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I attended an interesting International Medical English seminar in Norwich last Saturday which was hosted by Paul East of The Pyramid Group. Lots of different perspectives on teaching medical English in various arenas - workplace, online, universities and test prep. It was in the area of test prep that I spoke ( 'Medical English tests: How much medical? How much English?) as well as Lesley Hay of Cambridge English Language Assessment ('Promoting effective clinician-patient spoken communication through English language teaching and assessment: the case of Occupational English Test').
An interesting point came out of Lesley's talk which was the challenge of getting non-verbal communication skills across in an audio-only test. The OET role plays are performed face-to-face with an interlocutor playing the part of a patient or caregiver. Audio recordings are made of the role plays. The recordings are then sent to a central marking place where they are assessed. So, the interlocutor is not the assessor. But, the interlocutor is the witness of any non-verbal language used by the candidate. This is an important factor as your interlocutor will still respond to your body language even if it is not recorded visually.
Does this really matter? Well, yes it does. We know that we rely on non-verbal communication for most of the message of what the speaker delivers. We have all watched good and bad examples of the delivery of the same dialogue. That is, the words are the same but the surrounding non-verbal communication is different. The words 'I'm not angry with you' can have a range of meanings from 'Yes, I am really angry with you' to 'No, I'm not angry with you (because I understand the circumstances)'.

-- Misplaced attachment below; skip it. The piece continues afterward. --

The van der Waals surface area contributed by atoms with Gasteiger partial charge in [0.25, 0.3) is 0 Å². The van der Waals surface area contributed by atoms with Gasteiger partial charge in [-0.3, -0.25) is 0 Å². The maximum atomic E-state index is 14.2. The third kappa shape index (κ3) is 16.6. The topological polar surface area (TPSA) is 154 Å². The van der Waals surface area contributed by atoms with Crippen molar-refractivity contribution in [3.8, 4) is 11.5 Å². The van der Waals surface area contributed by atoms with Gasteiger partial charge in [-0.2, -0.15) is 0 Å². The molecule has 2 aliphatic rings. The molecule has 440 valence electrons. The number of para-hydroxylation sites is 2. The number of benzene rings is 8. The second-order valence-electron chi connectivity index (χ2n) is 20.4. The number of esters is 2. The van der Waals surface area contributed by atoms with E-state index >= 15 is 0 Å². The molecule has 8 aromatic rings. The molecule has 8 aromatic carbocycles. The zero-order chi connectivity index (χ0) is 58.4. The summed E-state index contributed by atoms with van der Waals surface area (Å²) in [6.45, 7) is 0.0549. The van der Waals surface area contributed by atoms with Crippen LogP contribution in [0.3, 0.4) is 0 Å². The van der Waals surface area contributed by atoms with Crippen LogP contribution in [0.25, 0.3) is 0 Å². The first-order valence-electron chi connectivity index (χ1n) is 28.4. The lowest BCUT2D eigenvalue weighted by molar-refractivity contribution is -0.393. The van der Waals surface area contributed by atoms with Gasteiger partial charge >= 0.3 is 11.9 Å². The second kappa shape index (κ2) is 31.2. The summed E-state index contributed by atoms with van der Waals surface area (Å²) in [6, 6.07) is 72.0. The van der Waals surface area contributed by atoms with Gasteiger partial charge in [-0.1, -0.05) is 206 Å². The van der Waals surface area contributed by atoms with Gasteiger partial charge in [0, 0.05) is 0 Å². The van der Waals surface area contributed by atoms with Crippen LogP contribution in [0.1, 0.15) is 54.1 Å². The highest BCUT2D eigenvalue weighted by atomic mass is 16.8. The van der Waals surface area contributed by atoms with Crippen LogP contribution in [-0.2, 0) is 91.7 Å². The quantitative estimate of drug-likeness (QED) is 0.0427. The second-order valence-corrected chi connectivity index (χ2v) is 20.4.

The optimum OET test would have a video made of candidates' performance so that all forms of communication could be assessed (as in the 'real world'). Unfortunately, this is not possible because of the resulting increase in cost and the need for more technology and operators of the technology. At present, the audio recording is what candidates have to deal with.
How then to convey non-verbal communication in an 'audio test'? Is it possible?
I believe it is. Think for a minute about people who are visually impaired. They also use non-verbal communication and, more importantly, are able to pick up on non-verbal communication. They listen to the tone and pitch of a person's voice - as in the previous example of 'I'm not angry with you.' They are aware of the direction of a voice. Imagine that I am talking to you but suddenly look around to check the clock on the wall behind me. If I am talking as I am talking, my voice will sound different as I turn around.
Non-verbal communication such as nodding your head or shaking your head will not be recorded on the audio so you'll need to use some verbal communication as well. Nod your head and say things like 'Mm', 'I see' or 'No,I don't think so'. Don't ignore the non-verbal communication, just add to it. You'll use this a lot when you are using empathetic responses. What you are trying to convey is 'I understand that this is difficult'.
Finally, smiling is a powerful tool to use when you are building a rapport with your interlocutor. Everyone responds to a smile and can 'hear' it in your voice. Try saying 'I don't think so' without smiling and then while smiling. What happens? When you smile, the tone of your voice changes and sounds more positive.
co-author of 'Cambridge English for Nursing' Pre-Intermediate and Intermediate+
- Medical English: Spelling